First Data Corp. managed to soothe some investor jitters last week at its first meeting for analysts.

The skittishness centered on whether the transaction processing giant will meet its annual growth goal of 20% or better amid the run up in credit card delinquencies, chargeoffs, and bankruptcies.

"Everyone had become worried about the number of cards being issued," said Goldman, Sachs & Co. analyst Gregory Gould, one of about 200 who attended the meeting in New York. First Data management stressed "it's more than a one-trick pony," he said.

Speaking for First Data were Henry C. Duques, chairman and chief executive officer; Walter M. Hoff, executive vice president; and Lee Adrean, chief financial officer, among others.

They said the Hackensack, N.J.-based company will not be affected by factors hurting other card processors. They cited continued strong demand for ancillary credit scoring, fraud protection, and credit collection products and services.

In an interview, a First Data official, who asked not to be identified, said "a lot of the problems in the industry are really opportunities for us."

Lehman Brothers analyst Patrick Burton said First Data's management "laid out a good strategy for maintaining their margins, and maybe even tweaking them up a little."

He reaffirmed his "buy" rating and kept his earnings per share estimate at $1.60 for 1997.

The company's stock price rose $1.625 Wednesday, the day after the presentation, to $39.375. Friday afternoon it was at $38.625, down 87.5 cents.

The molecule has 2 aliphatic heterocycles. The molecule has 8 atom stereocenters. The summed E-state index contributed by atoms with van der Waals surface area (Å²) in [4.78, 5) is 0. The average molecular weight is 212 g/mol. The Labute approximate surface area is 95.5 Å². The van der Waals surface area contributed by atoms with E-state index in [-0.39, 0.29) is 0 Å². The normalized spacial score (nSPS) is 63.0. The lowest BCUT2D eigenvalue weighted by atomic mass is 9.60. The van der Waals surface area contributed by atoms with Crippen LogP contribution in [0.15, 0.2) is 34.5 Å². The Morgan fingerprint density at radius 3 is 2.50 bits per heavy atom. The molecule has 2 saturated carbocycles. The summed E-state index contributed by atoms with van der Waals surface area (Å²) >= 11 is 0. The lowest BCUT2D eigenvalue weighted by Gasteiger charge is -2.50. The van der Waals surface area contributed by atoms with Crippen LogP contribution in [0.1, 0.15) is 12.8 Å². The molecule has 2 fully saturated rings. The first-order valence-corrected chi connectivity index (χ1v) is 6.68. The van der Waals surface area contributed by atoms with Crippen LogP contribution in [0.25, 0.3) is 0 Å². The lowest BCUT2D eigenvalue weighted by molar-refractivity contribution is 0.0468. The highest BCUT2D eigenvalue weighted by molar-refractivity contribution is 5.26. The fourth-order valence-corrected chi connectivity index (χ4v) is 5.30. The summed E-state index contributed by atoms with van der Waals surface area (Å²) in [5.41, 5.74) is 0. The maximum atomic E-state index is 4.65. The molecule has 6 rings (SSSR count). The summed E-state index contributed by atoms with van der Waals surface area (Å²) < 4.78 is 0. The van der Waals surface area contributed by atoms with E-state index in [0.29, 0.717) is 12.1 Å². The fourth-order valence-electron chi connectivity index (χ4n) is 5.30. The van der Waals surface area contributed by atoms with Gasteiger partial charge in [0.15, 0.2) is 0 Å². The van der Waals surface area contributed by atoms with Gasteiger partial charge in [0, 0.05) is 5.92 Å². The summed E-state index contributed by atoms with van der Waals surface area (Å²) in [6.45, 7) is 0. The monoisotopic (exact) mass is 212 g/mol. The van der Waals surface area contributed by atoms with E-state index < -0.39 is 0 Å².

At the meeting, First Data announced a relatively small acquisition- Consumer Credit Association, a Houston-based credit bureau with information on 125 million consumers. Terms were not disclosed.

The analysts were more interested in probing the First Data leaders' views on Citicorp, which is widely expected to reenter the U.S. merchant processing business. Citicorp sold that part of its business in 1992. First Data eventually acquired the business, when it was called Card Establishment Services.

The response was that Citicorp is seen as a potential competitor and even "had tried to hire some First Data people already," Mr. Burton said.

The speculation was heightened last month when Citicorp hired Denis Calvert, formerly of Verifone Inc., to head a new retail and merchant services division.

Whatever Citicorp's intentions may be, First Data officials "didn't seem worried," Mr. Gould said. They expected it would be costly for Citibank to come back in, particularly if it acquired another processor, such as National Processing Inc. or First USA Paymentech.

Even if Citicorp decided to start a company from scratch-the bank operates an international merchant processing business-it would still be "a lot of work and expensive," Mr. Gould said.

"If Citi wants to get back into it from scratch, they are welcome to join the fray," said the First Data official.

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